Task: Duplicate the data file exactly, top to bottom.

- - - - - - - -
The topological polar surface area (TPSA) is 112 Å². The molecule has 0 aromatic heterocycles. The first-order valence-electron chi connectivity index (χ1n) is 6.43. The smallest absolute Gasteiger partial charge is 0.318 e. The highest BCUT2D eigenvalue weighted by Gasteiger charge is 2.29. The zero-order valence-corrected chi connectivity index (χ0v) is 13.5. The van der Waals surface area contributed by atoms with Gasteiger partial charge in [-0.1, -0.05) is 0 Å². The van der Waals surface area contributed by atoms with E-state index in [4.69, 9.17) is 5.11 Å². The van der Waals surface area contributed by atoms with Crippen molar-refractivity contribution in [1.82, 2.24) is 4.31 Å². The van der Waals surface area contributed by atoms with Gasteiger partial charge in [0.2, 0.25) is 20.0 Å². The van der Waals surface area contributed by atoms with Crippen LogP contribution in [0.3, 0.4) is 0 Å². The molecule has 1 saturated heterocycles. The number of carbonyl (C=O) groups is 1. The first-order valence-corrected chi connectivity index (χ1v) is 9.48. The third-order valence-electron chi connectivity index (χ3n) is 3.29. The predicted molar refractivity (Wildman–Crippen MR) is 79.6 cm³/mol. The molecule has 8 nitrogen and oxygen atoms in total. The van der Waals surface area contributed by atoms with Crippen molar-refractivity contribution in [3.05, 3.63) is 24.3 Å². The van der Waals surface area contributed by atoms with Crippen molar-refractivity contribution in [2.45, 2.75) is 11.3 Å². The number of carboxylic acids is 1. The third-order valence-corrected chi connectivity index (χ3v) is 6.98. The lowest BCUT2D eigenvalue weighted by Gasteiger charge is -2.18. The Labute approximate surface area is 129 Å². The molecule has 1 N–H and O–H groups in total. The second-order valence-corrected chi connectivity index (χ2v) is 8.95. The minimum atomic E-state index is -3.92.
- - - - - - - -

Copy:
The topological polar surface area (TPSA) is 112 Å². The molecule has 0 aromatic heterocycles. The first-order valence-electron chi connectivity index (χ1n) is 6.43. The smallest absolute Gasteiger partial charge is 0.318 e. The highest BCUT2D eigenvalue weighted by Gasteiger charge is 2.29. The zero-order valence-corrected chi connectivity index (χ0v) is 13.5. The van der Waals surface area contributed by atoms with Gasteiger partial charge in [-0.1, -0.05) is 0 Å². The van der Waals surface area contributed by atoms with E-state index in [4.69, 9.17) is 5.11 Å². The van der Waals surface area contributed by atoms with Crippen molar-refractivity contribution in [1.82, 2.24) is 4.31 Å². The van der Waals surface area contributed by atoms with Gasteiger partial charge in [0.2, 0.25) is 20.0 Å². The van der Waals surface area contributed by atoms with Crippen LogP contribution in [0.3, 0.4) is 0 Å². The molecule has 1 saturated heterocycles. The number of carbonyl (C=O) groups is 1. The first-order valence-corrected chi connectivity index (χ1v) is 9.48. The third-order valence-electron chi connectivity index (χ3n) is 3.29. The predicted molar refractivity (Wildman–Crippen MR) is 79.6 cm³/mol. The molecule has 8 nitrogen and oxygen atoms in total. The van der Waals surface area contributed by atoms with Crippen molar-refractivity contribution in [3.05, 3.63) is 24.3 Å². The van der Waals surface area contributed by atoms with Crippen molar-refractivity contribution in [2.45, 2.75) is 11.3 Å². The number of carboxylic acids is 1. The third-order valence-corrected chi connectivity index (χ3v) is 6.98. The lowest BCUT2D eigenvalue weighted by Gasteiger charge is -2.18. The Labute approximate surface area is 129 Å². The molecule has 1 N–H and O–H groups in total. The second-order valence-corrected chi connectivity index (χ2v) is 8.95. The minimum atomic E-state index is -3.92.